Describes the nature of a clinical study. Types include:
- Observational study — observes people and measures outcomes without affecting results.
- Interventional study (clinical trial) — studies new tests, treatments, drugs, surgical procedures or devices.
- Medical records research — uses historical information collected from medical records of large groups of people to study how diseases progress and which treatments and surgeries work best.
During the early phases (phases 1 and 2), researchers assess safety, side effects, optimal dosages and risks/benefits. In the later phase (phase 3), researchers study whether the treatment works better than the current standard therapy. They also compare the safety of the new treatment with that of current treatments. Phase 3 trials include large numbers of people to make sure that the result is valid. There are also less common very early (phase 0) and later (phase 4) phases. Phase 0 trials are small trials that help researchers decide if a new agent should be tested in a phase 1 trial. Phase 4 trials look at long-term safety and effectiveness, after a new treatment has been approved and is on the market.
- Jacksonville, Florida: 11-000252
- Rochester, Minnesota: 11-000252
- Scottsdale/Phoenix, Arizona: 11-000252
NCT ID: NCT01295827
Sponsor Protocol Number: MK-3475-001
About this study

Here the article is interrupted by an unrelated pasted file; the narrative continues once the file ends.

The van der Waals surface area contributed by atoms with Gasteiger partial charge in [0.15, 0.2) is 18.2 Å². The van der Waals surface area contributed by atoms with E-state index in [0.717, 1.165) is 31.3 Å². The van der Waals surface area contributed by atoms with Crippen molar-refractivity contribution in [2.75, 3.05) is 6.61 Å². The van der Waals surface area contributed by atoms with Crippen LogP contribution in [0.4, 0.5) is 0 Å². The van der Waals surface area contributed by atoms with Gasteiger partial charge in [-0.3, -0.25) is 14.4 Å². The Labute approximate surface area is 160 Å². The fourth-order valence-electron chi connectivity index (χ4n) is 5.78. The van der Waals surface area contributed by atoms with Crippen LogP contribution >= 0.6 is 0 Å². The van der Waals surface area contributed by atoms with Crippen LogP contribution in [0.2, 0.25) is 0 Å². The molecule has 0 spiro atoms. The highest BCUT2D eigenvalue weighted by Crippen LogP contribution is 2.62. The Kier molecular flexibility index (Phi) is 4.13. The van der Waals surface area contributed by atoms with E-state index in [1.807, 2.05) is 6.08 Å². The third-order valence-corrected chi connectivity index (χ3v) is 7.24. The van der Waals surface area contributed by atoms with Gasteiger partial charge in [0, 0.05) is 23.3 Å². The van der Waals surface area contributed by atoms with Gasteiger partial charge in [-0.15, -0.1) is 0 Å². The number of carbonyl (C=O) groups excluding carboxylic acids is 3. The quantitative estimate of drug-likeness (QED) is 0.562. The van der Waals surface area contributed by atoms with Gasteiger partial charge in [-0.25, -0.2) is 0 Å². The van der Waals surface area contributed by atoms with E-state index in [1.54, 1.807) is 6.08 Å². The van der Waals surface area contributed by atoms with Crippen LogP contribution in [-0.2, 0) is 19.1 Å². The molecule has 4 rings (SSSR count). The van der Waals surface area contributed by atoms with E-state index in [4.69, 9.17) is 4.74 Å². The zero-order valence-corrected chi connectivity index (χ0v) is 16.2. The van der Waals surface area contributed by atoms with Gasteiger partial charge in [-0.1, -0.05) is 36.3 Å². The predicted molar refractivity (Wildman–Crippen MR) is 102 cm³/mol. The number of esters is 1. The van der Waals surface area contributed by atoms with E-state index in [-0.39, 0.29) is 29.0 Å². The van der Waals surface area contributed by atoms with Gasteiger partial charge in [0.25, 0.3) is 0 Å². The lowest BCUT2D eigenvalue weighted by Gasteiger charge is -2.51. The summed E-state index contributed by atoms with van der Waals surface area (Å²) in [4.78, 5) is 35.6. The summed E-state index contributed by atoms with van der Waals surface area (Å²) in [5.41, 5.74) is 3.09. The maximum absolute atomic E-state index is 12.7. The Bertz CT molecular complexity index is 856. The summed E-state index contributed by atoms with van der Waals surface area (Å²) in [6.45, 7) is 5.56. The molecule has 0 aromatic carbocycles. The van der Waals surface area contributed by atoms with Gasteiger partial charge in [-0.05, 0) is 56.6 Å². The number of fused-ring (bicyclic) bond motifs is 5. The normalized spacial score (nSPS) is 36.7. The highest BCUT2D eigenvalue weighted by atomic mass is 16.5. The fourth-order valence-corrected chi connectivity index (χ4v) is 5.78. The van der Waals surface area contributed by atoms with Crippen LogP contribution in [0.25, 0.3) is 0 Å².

This study will be done in 6 parts. In Part A the dose of intravenous (IV) pembrolizumab (MK-3475) will be escalated to find the maximum tolerated dose (MTD) and recommended Phase 2 dose (RP2D) for participants with a histologically or cytologically confirmed diagnosis of any type of carcinoma or melanoma (MEL). Part B of the study will explore the safety, tolerability, and efficacy of the drug in participants with advanced or metastatic MEL and compare every 2 week to every 3 week dosing. Part C of the study will explore the safety, tolerability, and efficacy of the drug in participants with non-small cell lung carcinoma (NSCLC) that is locally advanced or metastatic. Part D of the study will explore the low and high doses of study drug identified in Parts A and B in participants with advanced or metastatic MEL. Part E (closed with Amendment 7) will explore low, medium, and high doses of study drug in combination with standard chemotherapy in participants with locally advanced or metastatic NSCLC. Part F will explore low and high doses of study drug in treatment-naive and previously-treated participants with NSCLC with programmed cell death 1 ligand (PD-L1) gene expression. In Parts D and F and some of Part B participants will be randomized to one dose level. The primary hypotheses are the following: that pembrolizumab has acceptable safety and tolerability; and that pembrolizumab shows a clinically meaningful response rate (RR) or disease-control rate (DCR) in participants with melanoma (ipilimumab-refractory or not), and a clinically meaningful RR in participants with NSCLC, especially a clinically meaningful RR in those participants with either cancer, whose tumors express PD-L1.